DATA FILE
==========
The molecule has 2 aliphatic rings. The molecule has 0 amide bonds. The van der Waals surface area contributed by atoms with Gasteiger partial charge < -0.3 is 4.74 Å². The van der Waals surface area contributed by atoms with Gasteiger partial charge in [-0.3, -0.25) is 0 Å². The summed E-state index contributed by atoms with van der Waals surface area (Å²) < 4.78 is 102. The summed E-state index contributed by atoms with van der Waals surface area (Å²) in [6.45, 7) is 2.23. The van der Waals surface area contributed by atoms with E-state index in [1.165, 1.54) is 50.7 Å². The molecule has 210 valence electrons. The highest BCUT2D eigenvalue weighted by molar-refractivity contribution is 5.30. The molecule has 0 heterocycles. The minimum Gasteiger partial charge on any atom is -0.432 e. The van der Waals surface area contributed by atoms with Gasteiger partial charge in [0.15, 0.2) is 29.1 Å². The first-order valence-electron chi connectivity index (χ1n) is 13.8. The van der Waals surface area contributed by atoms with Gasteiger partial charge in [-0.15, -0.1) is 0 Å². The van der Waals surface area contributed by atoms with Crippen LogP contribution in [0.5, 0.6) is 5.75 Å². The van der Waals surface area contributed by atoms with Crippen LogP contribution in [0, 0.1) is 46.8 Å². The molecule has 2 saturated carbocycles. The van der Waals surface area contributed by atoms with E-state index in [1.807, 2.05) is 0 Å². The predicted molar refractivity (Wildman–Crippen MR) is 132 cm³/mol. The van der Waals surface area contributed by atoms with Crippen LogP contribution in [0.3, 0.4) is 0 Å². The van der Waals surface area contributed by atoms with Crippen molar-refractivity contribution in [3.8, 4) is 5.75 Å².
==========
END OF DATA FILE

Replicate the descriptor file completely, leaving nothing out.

The molecule has 2 aliphatic rings. The molecule has 0 amide bonds. The van der Waals surface area contributed by atoms with Gasteiger partial charge < -0.3 is 4.74 Å². The van der Waals surface area contributed by atoms with Gasteiger partial charge in [-0.3, -0.25) is 0 Å². The summed E-state index contributed by atoms with van der Waals surface area (Å²) < 4.78 is 102. The summed E-state index contributed by atoms with van der Waals surface area (Å²) in [6.45, 7) is 2.23. The van der Waals surface area contributed by atoms with E-state index in [1.165, 1.54) is 50.7 Å². The molecule has 210 valence electrons. The highest BCUT2D eigenvalue weighted by molar-refractivity contribution is 5.30. The molecule has 0 heterocycles. The minimum Gasteiger partial charge on any atom is -0.432 e. The van der Waals surface area contributed by atoms with Gasteiger partial charge in [0.15, 0.2) is 29.1 Å². The first-order valence-electron chi connectivity index (χ1n) is 13.8. The van der Waals surface area contributed by atoms with Gasteiger partial charge in [-0.15, -0.1) is 0 Å². The van der Waals surface area contributed by atoms with Crippen LogP contribution in [0.5, 0.6) is 5.75 Å². The van der Waals surface area contributed by atoms with Crippen LogP contribution in [0, 0.1) is 46.8 Å². The molecule has 2 saturated carbocycles. The van der Waals surface area contributed by atoms with E-state index in [1.807, 2.05) is 0 Å². The predicted molar refractivity (Wildman–Crippen MR) is 132 cm³/mol. The van der Waals surface area contributed by atoms with Crippen LogP contribution in [0.3, 0.4) is 0 Å². The van der Waals surface area contributed by atoms with Crippen molar-refractivity contribution in [3.8, 4) is 5.75 Å².